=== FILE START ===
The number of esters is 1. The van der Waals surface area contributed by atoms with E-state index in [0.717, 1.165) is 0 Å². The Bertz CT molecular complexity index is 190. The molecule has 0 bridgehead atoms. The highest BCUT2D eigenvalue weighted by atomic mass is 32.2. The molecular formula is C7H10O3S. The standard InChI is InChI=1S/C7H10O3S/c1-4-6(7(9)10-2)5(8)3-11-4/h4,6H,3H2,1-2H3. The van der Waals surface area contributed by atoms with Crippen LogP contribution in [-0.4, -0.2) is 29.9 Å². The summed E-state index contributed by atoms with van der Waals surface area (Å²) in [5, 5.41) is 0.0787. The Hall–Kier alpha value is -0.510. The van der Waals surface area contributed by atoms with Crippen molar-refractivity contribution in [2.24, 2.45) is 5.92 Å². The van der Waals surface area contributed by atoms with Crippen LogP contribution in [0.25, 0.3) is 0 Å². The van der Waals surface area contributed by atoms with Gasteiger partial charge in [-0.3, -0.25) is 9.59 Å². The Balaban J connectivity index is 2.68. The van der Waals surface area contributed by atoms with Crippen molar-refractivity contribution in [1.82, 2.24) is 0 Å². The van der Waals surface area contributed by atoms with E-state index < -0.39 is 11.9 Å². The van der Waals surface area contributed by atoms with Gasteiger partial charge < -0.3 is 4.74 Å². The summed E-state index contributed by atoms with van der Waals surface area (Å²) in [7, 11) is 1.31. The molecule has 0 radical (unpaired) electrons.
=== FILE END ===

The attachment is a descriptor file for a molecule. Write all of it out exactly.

The number of esters is 1. The van der Waals surface area contributed by atoms with E-state index in [0.717, 1.165) is 0 Å². The Bertz CT molecular complexity index is 190. The molecule has 0 bridgehead atoms. The highest BCUT2D eigenvalue weighted by atomic mass is 32.2. The molecular formula is C7H10O3S. The standard InChI is InChI=1S/C7H10O3S/c1-4-6(7(9)10-2)5(8)3-11-4/h4,6H,3H2,1-2H3. The van der Waals surface area contributed by atoms with Crippen LogP contribution in [-0.4, -0.2) is 29.9 Å². The summed E-state index contributed by atoms with van der Waals surface area (Å²) in [5, 5.41) is 0.0787. The Hall–Kier alpha value is -0.510. The van der Waals surface area contributed by atoms with Crippen molar-refractivity contribution in [2.24, 2.45) is 5.92 Å². The van der Waals surface area contributed by atoms with Crippen LogP contribution in [0.25, 0.3) is 0 Å². The van der Waals surface area contributed by atoms with Gasteiger partial charge in [-0.3, -0.25) is 9.59 Å². The Balaban J connectivity index is 2.68. The van der Waals surface area contributed by atoms with Crippen molar-refractivity contribution in [1.82, 2.24) is 0 Å². The van der Waals surface area contributed by atoms with E-state index < -0.39 is 11.9 Å². The van der Waals surface area contributed by atoms with Gasteiger partial charge < -0.3 is 4.74 Å². The summed E-state index contributed by atoms with van der Waals surface area (Å²) in [7, 11) is 1.31. The molecule has 0 radical (unpaired) electrons.